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anglicanbeachparty

What I've been painting lately.

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It is sad to me, but I have had to quit oil painting for a while. Maybe 10 years or so, until the kids are off to college. Meanwhile, though, it is hard not to paint something. So, I have found a compromise which involves painting 1/24 scale slot cars for my son Eliot to race. Here are some of the ones I've recently completed:

IPB Image

IPB Image

IPB Image

IPB Image

IPB Image

I say "doomed to destruction" because most of these get races, and racing means crashing. No worries, however, as that gives me the excuse to paint more!

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Very cool!! I used to build model cars when I was a kid, customizing model kits and heavy duty detailing. I don't have a son so probably won't get to do it again but I sure enjoyed it. I stored them all in a box when I left home and my Dad cleaned out the closet one day.

I was a Big Daddy Roth fan. I got sent to a conference in Reno a couple of years ago and the highlite of the trip was going to the automobile museum there where they had three actual Big Daddy Roth cars; a couple that I had built models of. I don't recommend Reno but if you ever have to go there check out the car museum.

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It is sad to me, but I have had to quit oil painting for a while. Maybe 10 years or so, until the kids are off to college.

Whatever do you mean? Does painting take time away from family? Or is it because painting doesn't generate enough income? I hope I'm not being nosey, but you obviously have talent, and it seems a shame to set that aside.

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Thom   

I can understand being faced with a choice to have to put something on hold for a while and I sympathize with you greatly. Truth be told, I am still trying to avoid making those decisions, or at least sticking to them. I admire someone like yourself who can maintain such a difficult choice.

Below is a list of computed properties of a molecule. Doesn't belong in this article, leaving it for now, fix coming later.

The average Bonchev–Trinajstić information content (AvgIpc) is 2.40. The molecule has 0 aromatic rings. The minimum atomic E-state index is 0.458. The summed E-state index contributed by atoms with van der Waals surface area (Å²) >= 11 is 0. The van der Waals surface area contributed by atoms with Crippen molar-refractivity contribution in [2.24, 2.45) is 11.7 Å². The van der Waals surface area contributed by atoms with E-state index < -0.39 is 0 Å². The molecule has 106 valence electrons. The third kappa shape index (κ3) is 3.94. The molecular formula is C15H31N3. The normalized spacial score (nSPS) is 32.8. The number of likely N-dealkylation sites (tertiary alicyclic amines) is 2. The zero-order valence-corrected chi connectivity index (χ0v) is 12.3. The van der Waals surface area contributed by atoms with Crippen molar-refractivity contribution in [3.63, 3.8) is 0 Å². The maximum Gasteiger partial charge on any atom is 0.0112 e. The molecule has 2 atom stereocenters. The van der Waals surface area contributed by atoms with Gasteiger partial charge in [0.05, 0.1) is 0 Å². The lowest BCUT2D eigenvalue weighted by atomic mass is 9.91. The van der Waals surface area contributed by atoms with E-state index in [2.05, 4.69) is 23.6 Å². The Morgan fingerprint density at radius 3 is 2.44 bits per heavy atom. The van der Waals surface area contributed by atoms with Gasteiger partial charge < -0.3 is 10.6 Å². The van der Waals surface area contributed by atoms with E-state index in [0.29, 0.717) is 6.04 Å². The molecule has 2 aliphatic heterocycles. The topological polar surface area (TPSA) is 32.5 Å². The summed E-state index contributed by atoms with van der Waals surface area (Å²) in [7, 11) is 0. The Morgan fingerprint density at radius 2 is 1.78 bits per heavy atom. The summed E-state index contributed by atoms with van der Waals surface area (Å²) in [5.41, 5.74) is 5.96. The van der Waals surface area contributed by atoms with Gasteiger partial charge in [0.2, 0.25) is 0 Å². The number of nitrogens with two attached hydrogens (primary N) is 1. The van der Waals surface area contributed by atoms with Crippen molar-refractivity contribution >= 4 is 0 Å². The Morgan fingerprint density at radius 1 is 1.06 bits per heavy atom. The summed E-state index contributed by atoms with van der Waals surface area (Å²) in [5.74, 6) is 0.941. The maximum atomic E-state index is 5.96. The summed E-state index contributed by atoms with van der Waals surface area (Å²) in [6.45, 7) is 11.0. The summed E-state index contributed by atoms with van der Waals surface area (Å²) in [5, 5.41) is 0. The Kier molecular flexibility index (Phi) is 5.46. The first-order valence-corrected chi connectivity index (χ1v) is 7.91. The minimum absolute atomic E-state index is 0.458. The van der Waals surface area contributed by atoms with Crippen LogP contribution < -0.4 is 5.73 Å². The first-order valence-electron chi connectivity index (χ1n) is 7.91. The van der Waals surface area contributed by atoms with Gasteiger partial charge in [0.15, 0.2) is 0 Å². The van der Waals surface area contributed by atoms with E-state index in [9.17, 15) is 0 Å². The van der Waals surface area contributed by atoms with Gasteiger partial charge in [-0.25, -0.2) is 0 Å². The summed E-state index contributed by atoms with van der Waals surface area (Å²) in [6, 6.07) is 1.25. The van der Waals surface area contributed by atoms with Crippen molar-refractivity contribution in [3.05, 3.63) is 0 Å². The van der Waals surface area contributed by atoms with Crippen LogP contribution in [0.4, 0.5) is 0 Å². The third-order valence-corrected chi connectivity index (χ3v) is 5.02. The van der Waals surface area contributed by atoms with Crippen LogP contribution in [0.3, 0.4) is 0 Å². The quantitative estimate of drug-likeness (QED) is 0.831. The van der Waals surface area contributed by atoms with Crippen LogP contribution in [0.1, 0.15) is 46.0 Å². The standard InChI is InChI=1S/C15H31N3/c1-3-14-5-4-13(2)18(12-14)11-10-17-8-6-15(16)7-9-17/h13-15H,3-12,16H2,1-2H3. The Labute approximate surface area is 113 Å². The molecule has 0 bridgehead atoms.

Onto the cars...truly excellent job! The race cars are great. I used to design and decal nascars (those attempting to qualify) and modified stock cars. I love the truck, is that a Ford or a Dodge? Growing up we had the Ford van that some used to cut the roof off in order to create similar vehicles to those trucks.

We also had a little circuit around here that had slot car tracks and competitions. It has since dissolved but it was great fun. I never competed because I was too busy with the pinewood derby.

Edited by Thom(asher)

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Tim,

It is the time, really. It takes me around 500-800 hours perhaps to complete a painting, and I just cannot put together that kind of time. I'm helping the kids with homework or doing entertainment things with them nearly every night of the week. And I have a full-time job (not painting, but engineering).

So, I think I'm just going to have to wait.

Of course, painting so slowly means I'd have to charge very high prices in order to support myself painting. So far, I've usually not even gotten the rather low prices I've asked for stuff. I would say that I have ended up giving away over half of the paitings I've done.

--Paul

Whatever do you mean? Does painting take time away from family? Or is it because painting doesn't generate enough income? I hope I'm not being nosey, but you obviously have talent, and it seems a shame to set that aside.

I can understand being faced with a choice to have to put something on hold for a while and I sympathize with you greatly. Truth be told, I am still trying to avoid making those decisions, or at least sticking to them. I admire someone like yourself who can maintain such a difficult choice.

Onto the cars...truly excellent job! The race cars are great. I used to design and decal nascars (those attempting to qualify) and modified stock cars. I love the truck, is that a Ford or a Dodge? Growing up we had the Ford van that some used to cut the roof off in order to create similar vehicles to those trucks.

We also had a little circuit around here that had slot car tracks and competitions. It has since dissolved but it was great fun. I never competed because I was too busy with the pinewood derby.

Thanks! The truck is a Dodge A-100.

It is cool to hear that you were involved in similar hobbies. Thanks for replying!

--Paul

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Tim,

It is the time, really. It takes me around 500-800 hours perhaps to complete a painting, and I just cannot put together that kind of time. I'm helping the kids with homework or doing entertainment things with them nearly every night of the week. And I have a full-time job (not painting, but engineering).

Tim,

I face the same challenges as you although it doesn't take me quite as long as you to finish a painting. I have never depended on selling my work to make a living so I have always had a fulltime job. Before my wife and I had our daughter, who is now 11, I was very disciplined and would paint 4 evenings a week and Saturday morning without fail. Even if I was bone tired I would go and sit in my studio and just stare at the painting I was working on to maintain the discipline. As my daughter got older I started spending more and more time with the family in the evenings and have found myself, like you, in a season of life where I have had to give up the strict discipline I once maintained. Most weeks I get in the studio for 2-4 hours total. Obviously my total output of paintings has diminished and I have severed the relationship with the gallery I had because I cannot produce enough new work to have an exhibit. But what I have found is lots of other places to show my work that doesn't require a bunch of new paintings so I show the work I have accumulated that hasn't sold.